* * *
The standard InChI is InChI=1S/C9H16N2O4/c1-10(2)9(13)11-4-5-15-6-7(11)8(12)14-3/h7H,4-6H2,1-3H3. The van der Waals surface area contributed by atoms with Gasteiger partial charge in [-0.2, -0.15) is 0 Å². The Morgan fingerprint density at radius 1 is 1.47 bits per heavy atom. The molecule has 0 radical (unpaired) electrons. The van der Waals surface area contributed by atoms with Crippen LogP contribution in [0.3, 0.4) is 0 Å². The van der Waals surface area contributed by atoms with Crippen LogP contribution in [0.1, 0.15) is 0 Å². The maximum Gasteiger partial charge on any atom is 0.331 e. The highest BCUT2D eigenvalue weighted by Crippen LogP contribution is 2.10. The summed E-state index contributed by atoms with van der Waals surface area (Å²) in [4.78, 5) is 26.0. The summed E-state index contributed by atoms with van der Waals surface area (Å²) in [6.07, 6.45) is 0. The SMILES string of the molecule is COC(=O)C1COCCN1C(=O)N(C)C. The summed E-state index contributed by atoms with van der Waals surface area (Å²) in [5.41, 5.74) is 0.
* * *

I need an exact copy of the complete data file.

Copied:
The standard InChI is InChI=1S/C9H16N2O4/c1-10(2)9(13)11-4-5-15-6-7(11)8(12)14-3/h7H,4-6H2,1-3H3. The van der Waals surface area contributed by atoms with Gasteiger partial charge in [-0.2, -0.15) is 0 Å². The Morgan fingerprint density at radius 1 is 1.47 bits per heavy atom. The molecule has 0 radical (unpaired) electrons. The van der Waals surface area contributed by atoms with Crippen LogP contribution in [0.3, 0.4) is 0 Å². The van der Waals surface area contributed by atoms with Crippen LogP contribution in [0.1, 0.15) is 0 Å². The maximum Gasteiger partial charge on any atom is 0.331 e. The highest BCUT2D eigenvalue weighted by Crippen LogP contribution is 2.10. The summed E-state index contributed by atoms with van der Waals surface area (Å²) in [4.78, 5) is 26.0. The summed E-state index contributed by atoms with van der Waals surface area (Å²) in [6.07, 6.45) is 0. The SMILES string of the molecule is COC(=O)C1COCCN1C(=O)N(C)C. The summed E-state index contributed by atoms with van der Waals surface area (Å²) in [5.41, 5.74) is 0.